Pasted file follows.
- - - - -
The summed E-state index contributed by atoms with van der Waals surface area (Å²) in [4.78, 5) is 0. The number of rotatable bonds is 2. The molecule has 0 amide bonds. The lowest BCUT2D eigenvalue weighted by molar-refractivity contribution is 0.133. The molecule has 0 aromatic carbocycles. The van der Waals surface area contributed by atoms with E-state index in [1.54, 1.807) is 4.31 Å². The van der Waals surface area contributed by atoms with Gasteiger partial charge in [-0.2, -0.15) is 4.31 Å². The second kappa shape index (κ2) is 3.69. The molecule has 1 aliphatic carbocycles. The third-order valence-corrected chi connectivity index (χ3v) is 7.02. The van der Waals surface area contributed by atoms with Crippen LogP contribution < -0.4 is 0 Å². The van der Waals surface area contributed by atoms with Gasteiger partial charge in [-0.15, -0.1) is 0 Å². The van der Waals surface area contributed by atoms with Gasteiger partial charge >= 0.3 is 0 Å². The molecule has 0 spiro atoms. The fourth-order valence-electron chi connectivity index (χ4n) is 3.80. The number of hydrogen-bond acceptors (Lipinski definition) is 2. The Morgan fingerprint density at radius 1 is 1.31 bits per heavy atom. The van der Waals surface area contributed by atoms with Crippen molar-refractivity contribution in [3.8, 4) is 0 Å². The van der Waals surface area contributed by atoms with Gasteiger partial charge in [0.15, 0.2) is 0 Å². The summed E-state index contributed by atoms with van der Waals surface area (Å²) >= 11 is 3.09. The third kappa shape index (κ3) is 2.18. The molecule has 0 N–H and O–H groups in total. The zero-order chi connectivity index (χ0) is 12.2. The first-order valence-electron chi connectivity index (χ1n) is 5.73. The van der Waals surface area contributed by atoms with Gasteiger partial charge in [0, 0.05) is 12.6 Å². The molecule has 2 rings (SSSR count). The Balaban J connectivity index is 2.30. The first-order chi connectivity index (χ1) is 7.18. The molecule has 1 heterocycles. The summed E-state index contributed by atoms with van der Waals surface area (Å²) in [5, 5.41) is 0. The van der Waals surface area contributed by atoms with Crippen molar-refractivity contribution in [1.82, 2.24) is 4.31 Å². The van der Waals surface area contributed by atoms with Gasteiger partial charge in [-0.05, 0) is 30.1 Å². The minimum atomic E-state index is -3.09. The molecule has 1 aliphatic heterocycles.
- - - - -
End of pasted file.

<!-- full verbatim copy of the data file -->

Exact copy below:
The summed E-state index contributed by atoms with van der Waals surface area (Å²) in [4.78, 5) is 0. The number of rotatable bonds is 2. The molecule has 0 amide bonds. The lowest BCUT2D eigenvalue weighted by molar-refractivity contribution is 0.133. The molecule has 0 aromatic carbocycles. The van der Waals surface area contributed by atoms with E-state index in [1.54, 1.807) is 4.31 Å². The van der Waals surface area contributed by atoms with Gasteiger partial charge in [-0.2, -0.15) is 4.31 Å². The second kappa shape index (κ2) is 3.69. The molecule has 1 aliphatic carbocycles. The third-order valence-corrected chi connectivity index (χ3v) is 7.02. The van der Waals surface area contributed by atoms with Crippen LogP contribution < -0.4 is 0 Å². The van der Waals surface area contributed by atoms with Gasteiger partial charge in [-0.15, -0.1) is 0 Å². The van der Waals surface area contributed by atoms with Gasteiger partial charge >= 0.3 is 0 Å². The molecule has 0 spiro atoms. The fourth-order valence-electron chi connectivity index (χ4n) is 3.80. The number of hydrogen-bond acceptors (Lipinski definition) is 2. The Morgan fingerprint density at radius 1 is 1.31 bits per heavy atom. The van der Waals surface area contributed by atoms with Crippen molar-refractivity contribution in [3.8, 4) is 0 Å². The van der Waals surface area contributed by atoms with Gasteiger partial charge in [0.15, 0.2) is 0 Å². The summed E-state index contributed by atoms with van der Waals surface area (Å²) >= 11 is 3.09. The third kappa shape index (κ3) is 2.18. The molecule has 0 N–H and O–H groups in total. The zero-order chi connectivity index (χ0) is 12.2. The first-order valence-electron chi connectivity index (χ1n) is 5.73. The van der Waals surface area contributed by atoms with Gasteiger partial charge in [0, 0.05) is 12.6 Å². The molecule has 2 rings (SSSR count). The Balaban J connectivity index is 2.30. The first-order chi connectivity index (χ1) is 7.18. The molecule has 1 heterocycles. The summed E-state index contributed by atoms with van der Waals surface area (Å²) in [5, 5.41) is 0. The van der Waals surface area contributed by atoms with Crippen molar-refractivity contribution in [1.82, 2.24) is 4.31 Å². The van der Waals surface area contributed by atoms with Gasteiger partial charge in [-0.05, 0) is 30.1 Å². The minimum atomic E-state index is -3.09. The molecule has 1 aliphatic heterocycles.